From the archives, an old mailing list post.
matt henderson <firstname.lastname@example.org> writes:
>Raj....the first time Rog. gets pounded across the face, or sees someone he
>loves being physically attacked, by whatever name he calls it, we shall see
>a man become violent or either we shall see a man who wrings his hands and
>pisses his pants.
Are those really the only alternatives? Or can one use force to
protect oneself and others, perhaps even lethal force, and not be violent?
IMHO it's more than a question of semantics, but a fundamental question of
what it means to be a martial artist.
There is an important issue here, but we might be using the wrong
words to get at it. So let's hit the ol' Websters. Violent is "Moving,
acting, or characterized by physical force, esp. by extreme and sudden or
by unjust or improper force." Now, few would argue that this karate stuff
isn't characterized by physical force. Extreme and sudden? We try. B->
Unjust and improper? That we try to avoid, but the definition given says
"_or_ by unjust or improper...", so one can be violent without using unjust
or improper force.
But there's another definition of violent given, one that goes right
to the Zen heart of the martial arts. "Evincing, or due to, strong mental
excitement; vehement, passionate..."
Consider, if you will, a Tale of Two Karateka. Let's call them Alice
and Bob. (No gender issues intended; if you like, it could be Alice like
Alice Cooper or Bob short for Bobbi.) Both are attacked by similar
attackers intent on doing them similar physical harm and both KO their
attackers with a well-executed, simple, hospitalization-inducing but
less-than-lethal jodan punch.
Both have acted in a violent manner, according to our first definition
above. But reflecting on the incident later, Alice says "Damn son of a
bitch got what he deserved! I was so angry when he threatened me, I was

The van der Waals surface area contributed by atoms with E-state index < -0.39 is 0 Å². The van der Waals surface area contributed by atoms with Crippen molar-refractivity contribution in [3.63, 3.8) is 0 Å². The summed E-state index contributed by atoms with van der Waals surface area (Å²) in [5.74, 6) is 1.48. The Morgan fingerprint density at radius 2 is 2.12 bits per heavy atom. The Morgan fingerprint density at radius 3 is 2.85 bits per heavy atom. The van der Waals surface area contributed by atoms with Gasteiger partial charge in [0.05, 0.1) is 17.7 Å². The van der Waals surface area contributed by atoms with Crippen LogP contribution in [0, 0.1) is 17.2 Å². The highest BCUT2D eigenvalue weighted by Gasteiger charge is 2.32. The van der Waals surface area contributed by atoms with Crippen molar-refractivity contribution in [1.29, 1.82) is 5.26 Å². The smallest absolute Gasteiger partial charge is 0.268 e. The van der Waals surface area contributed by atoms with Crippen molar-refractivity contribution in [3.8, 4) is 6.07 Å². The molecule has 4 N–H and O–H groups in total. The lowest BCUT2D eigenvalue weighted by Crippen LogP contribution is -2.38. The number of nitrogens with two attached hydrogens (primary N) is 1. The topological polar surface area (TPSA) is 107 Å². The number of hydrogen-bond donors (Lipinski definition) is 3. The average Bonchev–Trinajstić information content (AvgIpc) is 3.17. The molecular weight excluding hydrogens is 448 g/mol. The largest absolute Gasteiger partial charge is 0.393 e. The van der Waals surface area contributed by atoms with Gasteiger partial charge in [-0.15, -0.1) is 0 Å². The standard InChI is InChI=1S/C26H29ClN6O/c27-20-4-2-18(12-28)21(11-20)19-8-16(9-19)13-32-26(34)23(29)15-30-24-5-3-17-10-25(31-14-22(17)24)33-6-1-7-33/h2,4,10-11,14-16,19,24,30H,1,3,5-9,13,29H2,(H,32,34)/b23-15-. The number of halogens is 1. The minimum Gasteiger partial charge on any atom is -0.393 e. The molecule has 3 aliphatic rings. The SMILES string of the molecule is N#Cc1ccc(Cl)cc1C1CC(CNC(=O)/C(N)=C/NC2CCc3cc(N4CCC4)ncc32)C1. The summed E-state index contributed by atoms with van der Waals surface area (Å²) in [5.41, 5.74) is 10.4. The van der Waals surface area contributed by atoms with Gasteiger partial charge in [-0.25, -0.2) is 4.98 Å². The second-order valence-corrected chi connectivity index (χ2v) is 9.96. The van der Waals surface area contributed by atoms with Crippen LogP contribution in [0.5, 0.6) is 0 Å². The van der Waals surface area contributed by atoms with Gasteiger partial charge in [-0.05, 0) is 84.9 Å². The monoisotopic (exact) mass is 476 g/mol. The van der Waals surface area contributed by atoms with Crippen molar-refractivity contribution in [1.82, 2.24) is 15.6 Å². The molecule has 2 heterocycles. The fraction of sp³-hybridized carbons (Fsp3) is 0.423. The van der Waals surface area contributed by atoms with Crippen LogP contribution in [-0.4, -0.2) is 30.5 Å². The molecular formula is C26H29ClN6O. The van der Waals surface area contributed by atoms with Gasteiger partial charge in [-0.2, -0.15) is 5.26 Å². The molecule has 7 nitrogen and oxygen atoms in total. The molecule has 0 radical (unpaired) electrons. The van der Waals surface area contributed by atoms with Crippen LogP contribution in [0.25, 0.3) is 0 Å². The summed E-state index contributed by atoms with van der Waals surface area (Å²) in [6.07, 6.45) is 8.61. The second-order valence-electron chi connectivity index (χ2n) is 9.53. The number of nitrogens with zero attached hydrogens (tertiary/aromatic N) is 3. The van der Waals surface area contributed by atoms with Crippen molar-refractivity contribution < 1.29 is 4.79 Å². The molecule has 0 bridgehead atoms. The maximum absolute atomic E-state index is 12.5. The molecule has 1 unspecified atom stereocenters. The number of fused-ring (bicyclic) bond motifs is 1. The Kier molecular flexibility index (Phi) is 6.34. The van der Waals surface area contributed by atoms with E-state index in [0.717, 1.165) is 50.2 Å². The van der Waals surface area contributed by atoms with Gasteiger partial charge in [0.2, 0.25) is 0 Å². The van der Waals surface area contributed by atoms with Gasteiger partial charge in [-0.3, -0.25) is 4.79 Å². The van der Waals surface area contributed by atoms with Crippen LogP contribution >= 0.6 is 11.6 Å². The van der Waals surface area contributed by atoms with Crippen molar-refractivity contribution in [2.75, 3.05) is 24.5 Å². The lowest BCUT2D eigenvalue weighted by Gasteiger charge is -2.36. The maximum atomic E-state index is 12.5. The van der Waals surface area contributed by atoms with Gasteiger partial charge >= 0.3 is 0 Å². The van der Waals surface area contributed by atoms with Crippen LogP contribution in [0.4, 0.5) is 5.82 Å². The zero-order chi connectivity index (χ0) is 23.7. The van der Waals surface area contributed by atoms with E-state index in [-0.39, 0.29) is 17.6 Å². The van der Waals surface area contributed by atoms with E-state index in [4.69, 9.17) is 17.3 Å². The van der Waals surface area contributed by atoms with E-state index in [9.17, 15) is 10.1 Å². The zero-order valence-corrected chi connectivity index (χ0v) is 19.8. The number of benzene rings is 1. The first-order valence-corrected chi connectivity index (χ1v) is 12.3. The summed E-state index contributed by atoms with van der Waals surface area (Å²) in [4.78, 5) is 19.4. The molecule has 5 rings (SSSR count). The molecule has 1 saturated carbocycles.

ready to tear his throat out with my teeth! Too bad I didn't cripple or
kill him! Somebody ought to REALLY beat him up, teach him a lesson!"
Bob has a different take: "I'm sad about the whole thing. Not that I
regret what I did; it was necessary. But it's regrettable that it was
necessary. I'm glad that I was able to keep calm, see what had to be done,
and stop him without killing him. I hope that this incident will make him
reflect on his life, and choose a less violent path in the future."
Alice is full of "strong mental excitement", while Bob keeps cool.
Alice of full of anger and hate, while Bob can love the attacker even while
putting him out. Bob might even remind us that Jesus said, "Love thy
neighbor," and didn't add "unless your neighbor is a violent jerk"; or that
the bodhisattva vows to save _all_ beings, not just the nice ones. It might
be appropriate to say that Alice is a violent person, while Bob is a person
who can practice violence, if needed.
Who do you think is going to be better able to defend themselves (all
other things being equal)? And, perhaps more importantly, who is more
likely to lead fulfilled life, a life worth defending?
I know that in my adolescent and early teenage years, I was much more
like Alice. I was ready to pound any kid who so much as bumped into me in
the hallway. As I've grown up, and practiced karatedo, I find I'm becoming
more Bob-ish. (Just becoming, still a long way to go.) I'm much better able
to avoid, defuse, and control violent situations - and also generally
enjoying life more.
=== Tom Swissemail@example.com == http://www.infamous.net == "Born to die" ==
"What's so funny about peace, love, and understanding?" - Nick Lowe
Censure Clinton and MOVE ON! http://www.moveon.org
"Under any conditions, anywhere, whatever you are doing, there is some
ordinance under which you can be booked." -- Robert D. Sprecht (Rand Corp)